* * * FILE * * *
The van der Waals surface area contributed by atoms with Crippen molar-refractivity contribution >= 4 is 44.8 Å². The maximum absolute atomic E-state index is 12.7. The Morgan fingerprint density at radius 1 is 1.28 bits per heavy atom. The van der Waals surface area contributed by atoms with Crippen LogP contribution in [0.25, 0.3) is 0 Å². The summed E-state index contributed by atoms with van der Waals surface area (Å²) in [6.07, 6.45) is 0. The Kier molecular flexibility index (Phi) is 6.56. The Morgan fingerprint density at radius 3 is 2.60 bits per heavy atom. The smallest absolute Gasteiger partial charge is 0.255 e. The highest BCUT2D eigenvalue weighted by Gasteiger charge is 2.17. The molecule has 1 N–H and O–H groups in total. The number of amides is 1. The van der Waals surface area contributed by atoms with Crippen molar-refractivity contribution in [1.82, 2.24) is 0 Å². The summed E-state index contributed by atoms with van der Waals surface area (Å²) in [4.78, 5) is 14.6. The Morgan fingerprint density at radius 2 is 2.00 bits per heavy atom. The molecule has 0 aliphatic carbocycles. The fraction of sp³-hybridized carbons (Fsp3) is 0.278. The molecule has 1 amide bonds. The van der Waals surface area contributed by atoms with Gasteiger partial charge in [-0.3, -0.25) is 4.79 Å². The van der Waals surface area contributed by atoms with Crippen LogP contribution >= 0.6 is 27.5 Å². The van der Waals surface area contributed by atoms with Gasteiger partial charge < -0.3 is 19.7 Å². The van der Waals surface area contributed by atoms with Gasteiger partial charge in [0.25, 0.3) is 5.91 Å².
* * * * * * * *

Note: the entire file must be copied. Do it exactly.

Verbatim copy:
The van der Waals surface area contributed by atoms with Crippen molar-refractivity contribution >= 4 is 44.8 Å². The maximum absolute atomic E-state index is 12.7. The Morgan fingerprint density at radius 1 is 1.28 bits per heavy atom. The van der Waals surface area contributed by atoms with Crippen LogP contribution in [0.25, 0.3) is 0 Å². The summed E-state index contributed by atoms with van der Waals surface area (Å²) in [6.07, 6.45) is 0. The Kier molecular flexibility index (Phi) is 6.56. The Morgan fingerprint density at radius 3 is 2.60 bits per heavy atom. The smallest absolute Gasteiger partial charge is 0.255 e. The highest BCUT2D eigenvalue weighted by Gasteiger charge is 2.17. The molecule has 1 N–H and O–H groups in total. The number of amides is 1. The van der Waals surface area contributed by atoms with Crippen molar-refractivity contribution in [1.82, 2.24) is 0 Å². The summed E-state index contributed by atoms with van der Waals surface area (Å²) in [4.78, 5) is 14.6. The Morgan fingerprint density at radius 2 is 2.00 bits per heavy atom. The molecule has 0 aliphatic carbocycles. The fraction of sp³-hybridized carbons (Fsp3) is 0.278. The molecule has 1 amide bonds. The van der Waals surface area contributed by atoms with Gasteiger partial charge in [-0.3, -0.25) is 4.79 Å². The van der Waals surface area contributed by atoms with Crippen LogP contribution >= 0.6 is 27.5 Å². The van der Waals surface area contributed by atoms with Gasteiger partial charge < -0.3 is 19.7 Å². The van der Waals surface area contributed by atoms with Gasteiger partial charge in [0.25, 0.3) is 5.91 Å².